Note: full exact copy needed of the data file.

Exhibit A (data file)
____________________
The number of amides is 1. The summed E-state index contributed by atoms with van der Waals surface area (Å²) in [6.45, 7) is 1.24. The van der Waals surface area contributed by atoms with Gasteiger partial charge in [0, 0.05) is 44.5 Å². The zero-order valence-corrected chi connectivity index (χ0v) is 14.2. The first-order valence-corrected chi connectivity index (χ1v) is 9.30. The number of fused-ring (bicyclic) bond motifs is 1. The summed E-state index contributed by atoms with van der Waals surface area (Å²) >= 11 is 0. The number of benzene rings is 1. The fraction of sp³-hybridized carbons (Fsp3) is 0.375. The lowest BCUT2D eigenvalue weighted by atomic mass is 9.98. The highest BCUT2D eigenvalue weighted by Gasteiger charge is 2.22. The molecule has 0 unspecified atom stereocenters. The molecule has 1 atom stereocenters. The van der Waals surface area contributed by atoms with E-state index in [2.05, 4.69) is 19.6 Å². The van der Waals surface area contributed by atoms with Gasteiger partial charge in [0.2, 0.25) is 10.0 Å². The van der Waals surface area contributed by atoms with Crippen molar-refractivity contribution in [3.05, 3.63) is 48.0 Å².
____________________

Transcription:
The number of amides is 1. The summed E-state index contributed by atoms with van der Waals surface area (Å²) in [6.45, 7) is 1.24. The van der Waals surface area contributed by atoms with Gasteiger partial charge in [0, 0.05) is 44.5 Å². The zero-order valence-corrected chi connectivity index (χ0v) is 14.2. The first-order valence-corrected chi connectivity index (χ1v) is 9.30. The number of fused-ring (bicyclic) bond motifs is 1. The summed E-state index contributed by atoms with van der Waals surface area (Å²) >= 11 is 0. The number of benzene rings is 1. The fraction of sp³-hybridized carbons (Fsp3) is 0.375. The lowest BCUT2D eigenvalue weighted by atomic mass is 9.98. The highest BCUT2D eigenvalue weighted by Gasteiger charge is 2.22. The molecule has 0 unspecified atom stereocenters. The molecule has 1 atom stereocenters. The van der Waals surface area contributed by atoms with E-state index in [2.05, 4.69) is 19.6 Å². The van der Waals surface area contributed by atoms with Gasteiger partial charge in [0.2, 0.25) is 10.0 Å². The van der Waals surface area contributed by atoms with Crippen molar-refractivity contribution in [3.05, 3.63) is 48.0 Å².